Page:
Photo by Bob Goodfellow
|Patrick DuLaney; Jennifer Fawcett|
This show has a four-person cast and each of the members is a bit of a force, appropriately. Fawcett is delightful, rolling with the punches and sweetly bringing home the straight-woman comedic bacon in all of her scenes. I’ve always found Ron Clark (Leo, Sara’s father) to be gruffly charismatic, and he’s no different here. Leo is blind, and, while I think everyone’s a critic when it comes to the accurate and respectful portrayal of disability, I felt Clark’s representation was appropriate. DuLaney is the real show-stopper here, as he should be. His Tom is kind yet tough, sweet yet practical. His character is developed far beyond what’s written, his timing is right-on, and he is never, ever sick at sea. He was kind of a dream to watch, and his performance was probably the high-point of this show for me. Tim Budd, as Yuri the landlord, was a gut-buster. Budd is insanely likable, and this performance is no exception. Yuri is the play’s “comic relief,” which wasn’t totally necessary, but was completely welcome. In what I assume was a deliberate choice, his accent was just a touch off, like most of his fashion choices.
Lighting-, sound-, and costume-design were solid. Shelly A. Ford’s set was basic and purpose-serving, a standard layout featuring a living space, kitchen, and doorway to the back bedrooms and bathroom. The details were purposeful and intimate: plastic on the couches, a nod to Sara’s terrible luck and propensity for smashing glasses when “cheers-ing,” shelves with knickknacks and books, a nod to a neatly lived-in space. The combination of set- and sound-design when a young man down the street continually shoots hockey pucks through the living room window was well-played, the sound sharp, the window curtain breezing forward and poor Tom, hitting the floor, narrowly escaping the pucks. My favorite effect, though, was a ceiling leak which was A) visible and B) of the phantom variety.
The costumes were clever and narrative-driven. Leo wears a jacket in every scene, except at the end after he’s been outed as the controlling, possibly-mildly-demented father who still holds Sara’s love and loyalty. Tom’s TSA uniform is (assumedly) accurate and his and Sara’s street clothes are character-appropriate. Yuri sports a wardrobe that matches his personality, lots of open necklines and flamboyant patterns (his July 4th outfit is holiday-driven, obvi).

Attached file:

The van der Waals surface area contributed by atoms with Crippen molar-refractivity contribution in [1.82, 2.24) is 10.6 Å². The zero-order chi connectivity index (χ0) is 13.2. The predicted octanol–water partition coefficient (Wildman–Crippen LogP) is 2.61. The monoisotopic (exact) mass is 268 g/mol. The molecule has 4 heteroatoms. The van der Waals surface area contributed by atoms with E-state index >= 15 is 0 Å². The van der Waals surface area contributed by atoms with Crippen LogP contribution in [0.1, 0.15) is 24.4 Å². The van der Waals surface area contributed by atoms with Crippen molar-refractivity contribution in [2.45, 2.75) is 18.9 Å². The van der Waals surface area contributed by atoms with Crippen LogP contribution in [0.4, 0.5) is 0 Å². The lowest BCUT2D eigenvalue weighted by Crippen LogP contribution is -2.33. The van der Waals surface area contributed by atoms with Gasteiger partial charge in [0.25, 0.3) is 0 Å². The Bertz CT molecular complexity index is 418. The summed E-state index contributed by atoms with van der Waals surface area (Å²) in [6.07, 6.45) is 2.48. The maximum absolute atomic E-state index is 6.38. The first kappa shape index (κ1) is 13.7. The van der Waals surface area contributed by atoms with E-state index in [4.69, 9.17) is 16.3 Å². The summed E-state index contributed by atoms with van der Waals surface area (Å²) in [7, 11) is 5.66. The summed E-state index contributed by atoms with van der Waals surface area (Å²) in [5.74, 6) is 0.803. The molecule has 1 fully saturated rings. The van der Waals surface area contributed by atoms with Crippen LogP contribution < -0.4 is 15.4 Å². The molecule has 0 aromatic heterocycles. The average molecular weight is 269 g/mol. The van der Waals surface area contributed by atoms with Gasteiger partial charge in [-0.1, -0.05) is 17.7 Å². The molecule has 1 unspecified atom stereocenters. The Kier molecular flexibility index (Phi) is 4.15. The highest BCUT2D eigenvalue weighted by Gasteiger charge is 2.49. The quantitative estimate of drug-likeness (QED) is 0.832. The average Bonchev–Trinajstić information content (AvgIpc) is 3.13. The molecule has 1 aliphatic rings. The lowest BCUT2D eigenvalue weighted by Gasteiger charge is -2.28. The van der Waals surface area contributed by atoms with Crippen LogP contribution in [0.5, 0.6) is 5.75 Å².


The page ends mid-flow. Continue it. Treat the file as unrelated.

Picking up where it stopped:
Drew Bielinkski’s lighting was really great, allowing for a storm and a (painfully realistic) fireworks display. Jody Hovland’s direction here was skillful, decisive, and consistent. The objectives played out onstage were unwavering (my favorite is Sara cleaning her fish tank, after yet another set of her fishy friends meet their maker).
I will say that Lucky Me’s second act gets a little muddled for me, in terms of script. I love the set-up in this show. Sensitive Tom and House-bound Sara make for a really fetchingly fascinating couple. Leo may or may not be the curmudgeon with the heart of gold, and Clark’s cunning turn had me wondering, just like Tom, if he was even really blind. There are so many intriguing questions left un-answered. When they are answered, though, in the second act—after much build-up and circumstance—the ends don’t match the means. Sara’s predilections are bizarre, but their roots seem too bizarre for consumption. The characters in this play are lovingly, tenderly written, though, and that really pays off.
Lucky Me is a really clean show, in terms of its onstage design. The designers were on their games and it made for a tight-looking production, which more than made up for any script-related quibbles I had. Lucky Me runs through February 22. More information at riversidetheatre.org.